For those that have not tried any of the Arias, you can’t go wrong with either of these models. The older Aria 2021 boast more bass, whereas the Snow Edition are more neutral. Different aesthetics may also play a part in choosing which sibling to purchase, but both sets do sound as good as they look!
thanks for the review and comparisons! I have a question or maybe more like seeking for an advice.
do you think Aria SE is a big upgrade from Chu? as for now I love the vocal/mid on the chu, I just find that Chu is just a ‘lil bit lacking on mid bass for my preference. And I wonder is the Aria SE has much better technicalities, dynamics and maybe timbre than Chu. Thanks~
The Aria SE is an upgrade over the CHU yes, in timbre, tonality and technicalities.
Timbre is more natural on the SE, tonally, the SE is less shouty also. In technicalities, the SE is superior in soundstage, imaging, micro-details and instrument separation. You get a set with detachable cables too and a case, in the SE.
But considering the CHU is 4x cheaper than the SE, the SE is not 4x better, as per diminishing returns in this hobby.
Thanks for the reply. I’m still kinda new to this hobby. I planned to get IEM sub $100 like the Aria 2021 ,titan S or this Aria SE. For vocal/mid lovers and maybe a lil bit critical listening, which one would you recommend? or maybe any other recommendation? thanks~
For a sub $100 good single DD, these are my recommendations:
1) Tripowin Olina – very good technically, great soundstage, imaging, micro-details and instrument separation. However, it can be a bit fatiguing for those who are treble sensitive due to a boost at the lower treble region.
There are mods that u can do to tame this area (eg stack the provided damping filters in the packaging or use a Tanchjim Tanya filter), but if you are not adventurous to do mods, then the stock tuning is a bit bright for some.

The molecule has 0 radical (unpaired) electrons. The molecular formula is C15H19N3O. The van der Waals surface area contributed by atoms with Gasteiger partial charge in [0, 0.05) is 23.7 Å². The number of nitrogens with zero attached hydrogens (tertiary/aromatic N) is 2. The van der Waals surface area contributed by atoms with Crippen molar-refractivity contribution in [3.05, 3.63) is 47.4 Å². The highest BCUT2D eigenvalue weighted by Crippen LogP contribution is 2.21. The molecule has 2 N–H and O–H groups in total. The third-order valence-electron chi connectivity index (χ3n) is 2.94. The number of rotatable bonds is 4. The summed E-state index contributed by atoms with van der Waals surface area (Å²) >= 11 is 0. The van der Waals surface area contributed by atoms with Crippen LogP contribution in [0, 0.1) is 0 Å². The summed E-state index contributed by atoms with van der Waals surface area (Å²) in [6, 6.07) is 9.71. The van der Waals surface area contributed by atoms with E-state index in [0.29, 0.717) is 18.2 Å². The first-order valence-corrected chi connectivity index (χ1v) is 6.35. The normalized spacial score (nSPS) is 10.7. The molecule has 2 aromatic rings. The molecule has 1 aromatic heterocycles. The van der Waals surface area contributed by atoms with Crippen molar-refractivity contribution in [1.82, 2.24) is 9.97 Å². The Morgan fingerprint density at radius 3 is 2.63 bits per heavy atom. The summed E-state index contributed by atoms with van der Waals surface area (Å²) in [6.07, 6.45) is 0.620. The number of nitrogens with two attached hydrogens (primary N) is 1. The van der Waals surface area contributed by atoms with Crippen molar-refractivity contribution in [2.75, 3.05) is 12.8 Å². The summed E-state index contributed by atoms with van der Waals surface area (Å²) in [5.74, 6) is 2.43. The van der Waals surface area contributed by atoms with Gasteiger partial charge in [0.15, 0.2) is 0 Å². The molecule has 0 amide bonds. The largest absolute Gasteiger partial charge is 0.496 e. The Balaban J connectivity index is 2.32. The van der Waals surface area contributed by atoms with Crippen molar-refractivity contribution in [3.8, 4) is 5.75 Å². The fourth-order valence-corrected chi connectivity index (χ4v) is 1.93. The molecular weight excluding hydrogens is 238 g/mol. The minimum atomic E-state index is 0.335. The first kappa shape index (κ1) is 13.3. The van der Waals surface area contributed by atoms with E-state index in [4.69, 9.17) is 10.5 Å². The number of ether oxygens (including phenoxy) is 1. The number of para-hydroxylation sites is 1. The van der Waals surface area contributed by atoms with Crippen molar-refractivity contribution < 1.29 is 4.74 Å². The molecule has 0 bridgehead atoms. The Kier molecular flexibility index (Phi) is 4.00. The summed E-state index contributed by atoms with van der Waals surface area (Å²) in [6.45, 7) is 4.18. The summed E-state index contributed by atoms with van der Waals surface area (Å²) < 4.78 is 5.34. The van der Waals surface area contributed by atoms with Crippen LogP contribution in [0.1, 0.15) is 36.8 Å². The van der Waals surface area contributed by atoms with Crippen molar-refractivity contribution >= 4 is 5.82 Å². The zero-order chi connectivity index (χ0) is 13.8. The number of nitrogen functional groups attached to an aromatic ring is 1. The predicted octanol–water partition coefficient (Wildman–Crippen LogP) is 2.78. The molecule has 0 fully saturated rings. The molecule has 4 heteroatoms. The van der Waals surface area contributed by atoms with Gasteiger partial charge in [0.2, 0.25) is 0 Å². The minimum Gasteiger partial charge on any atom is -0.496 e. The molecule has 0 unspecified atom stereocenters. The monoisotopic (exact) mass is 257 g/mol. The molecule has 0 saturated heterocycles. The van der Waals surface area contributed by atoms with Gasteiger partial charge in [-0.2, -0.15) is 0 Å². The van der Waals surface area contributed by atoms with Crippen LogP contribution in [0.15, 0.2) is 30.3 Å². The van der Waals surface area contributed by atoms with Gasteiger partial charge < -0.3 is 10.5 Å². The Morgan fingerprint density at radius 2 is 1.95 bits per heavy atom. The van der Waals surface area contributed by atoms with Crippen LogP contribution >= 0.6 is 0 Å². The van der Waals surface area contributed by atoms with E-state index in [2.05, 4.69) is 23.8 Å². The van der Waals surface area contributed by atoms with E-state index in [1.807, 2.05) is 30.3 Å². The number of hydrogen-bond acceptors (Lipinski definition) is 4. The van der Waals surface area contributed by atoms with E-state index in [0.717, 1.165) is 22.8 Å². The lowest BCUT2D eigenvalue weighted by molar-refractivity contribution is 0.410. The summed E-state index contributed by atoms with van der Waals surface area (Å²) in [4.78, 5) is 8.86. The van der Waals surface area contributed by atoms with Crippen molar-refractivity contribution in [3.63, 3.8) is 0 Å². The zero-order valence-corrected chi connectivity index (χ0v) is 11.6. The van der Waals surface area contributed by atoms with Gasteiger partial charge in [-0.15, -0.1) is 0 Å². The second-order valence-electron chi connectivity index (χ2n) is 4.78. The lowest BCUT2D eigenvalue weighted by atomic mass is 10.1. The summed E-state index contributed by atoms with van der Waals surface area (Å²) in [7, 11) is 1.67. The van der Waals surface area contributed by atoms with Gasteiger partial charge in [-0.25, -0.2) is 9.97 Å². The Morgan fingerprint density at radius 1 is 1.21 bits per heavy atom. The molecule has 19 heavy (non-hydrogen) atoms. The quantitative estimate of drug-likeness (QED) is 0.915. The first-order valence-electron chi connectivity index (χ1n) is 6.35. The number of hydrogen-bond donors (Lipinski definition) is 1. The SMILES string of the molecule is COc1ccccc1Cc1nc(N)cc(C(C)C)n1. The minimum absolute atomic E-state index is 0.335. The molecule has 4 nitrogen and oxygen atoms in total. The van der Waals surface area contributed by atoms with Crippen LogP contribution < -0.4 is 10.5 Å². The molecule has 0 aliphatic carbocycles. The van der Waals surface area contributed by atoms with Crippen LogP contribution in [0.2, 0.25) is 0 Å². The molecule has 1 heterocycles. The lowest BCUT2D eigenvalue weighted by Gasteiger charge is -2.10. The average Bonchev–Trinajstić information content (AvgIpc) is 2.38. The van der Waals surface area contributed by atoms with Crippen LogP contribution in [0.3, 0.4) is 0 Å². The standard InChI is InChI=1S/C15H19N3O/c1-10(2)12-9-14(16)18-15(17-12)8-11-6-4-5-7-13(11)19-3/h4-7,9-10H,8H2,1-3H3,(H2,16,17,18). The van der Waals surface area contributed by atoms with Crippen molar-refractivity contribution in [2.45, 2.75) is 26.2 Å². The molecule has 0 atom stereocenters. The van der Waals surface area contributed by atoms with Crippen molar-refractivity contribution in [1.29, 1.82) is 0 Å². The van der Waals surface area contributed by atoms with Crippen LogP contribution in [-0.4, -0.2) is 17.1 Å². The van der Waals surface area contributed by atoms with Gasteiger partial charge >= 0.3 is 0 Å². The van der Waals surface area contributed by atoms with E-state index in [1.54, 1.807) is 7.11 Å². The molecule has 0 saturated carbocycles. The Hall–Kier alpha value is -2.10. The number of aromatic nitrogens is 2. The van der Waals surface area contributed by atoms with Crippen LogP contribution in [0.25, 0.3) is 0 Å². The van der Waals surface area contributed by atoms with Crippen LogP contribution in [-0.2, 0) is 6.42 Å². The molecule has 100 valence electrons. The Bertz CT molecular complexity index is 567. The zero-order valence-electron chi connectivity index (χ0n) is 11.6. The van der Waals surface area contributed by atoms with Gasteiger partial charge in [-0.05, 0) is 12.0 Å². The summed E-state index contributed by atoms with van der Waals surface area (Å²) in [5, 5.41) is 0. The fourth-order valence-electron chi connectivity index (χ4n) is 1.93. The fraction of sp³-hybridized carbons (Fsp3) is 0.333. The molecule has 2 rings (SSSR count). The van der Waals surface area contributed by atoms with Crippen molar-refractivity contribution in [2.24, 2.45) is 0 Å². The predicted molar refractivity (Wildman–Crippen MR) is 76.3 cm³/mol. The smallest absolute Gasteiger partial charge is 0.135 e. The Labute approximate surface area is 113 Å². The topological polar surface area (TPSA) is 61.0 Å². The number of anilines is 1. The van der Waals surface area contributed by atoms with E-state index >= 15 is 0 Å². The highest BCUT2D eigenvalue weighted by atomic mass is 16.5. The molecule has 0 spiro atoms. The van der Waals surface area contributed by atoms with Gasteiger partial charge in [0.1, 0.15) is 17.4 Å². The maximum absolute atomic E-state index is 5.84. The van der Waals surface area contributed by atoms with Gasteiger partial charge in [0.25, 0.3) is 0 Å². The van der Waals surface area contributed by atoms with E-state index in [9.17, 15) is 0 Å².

2) Aria 2021 – warm balanced set with good timbre and tonality, but not the most technical. Quite smooth and non-offensive.
3) Aria Snow Edition – a bit more technical than the Aria 2021, but with lesser bass, not for bassheads.
4) Dunu Titan S – analytical neutral/neutral bright IEM, good for critical listening, quite all rounder. Nozzles a bit long so might affect comfort for some. May also be a bit fatiguing in upper midrange region.
5) Tin HIFI T3 – the weakest of the lot IMO. Mild V shaped, bassy set, quite fun sounding. But it has a one-noted undefined bass, so it loses points in my book. The mids are also the most recessed of all the above, so might not be best for vocal lovers.
If you are looking for a set for mid-lovers and vocals, I think the Aria 2021 or SE can be good for those. DUNU Titan S is also good in this area, but it is a bit more analytical. Go for Olina if you want the most technical set, the midrange is not too bad also, but be aware it is not the best for treble sensitive people, unless you want to play with the filter mods.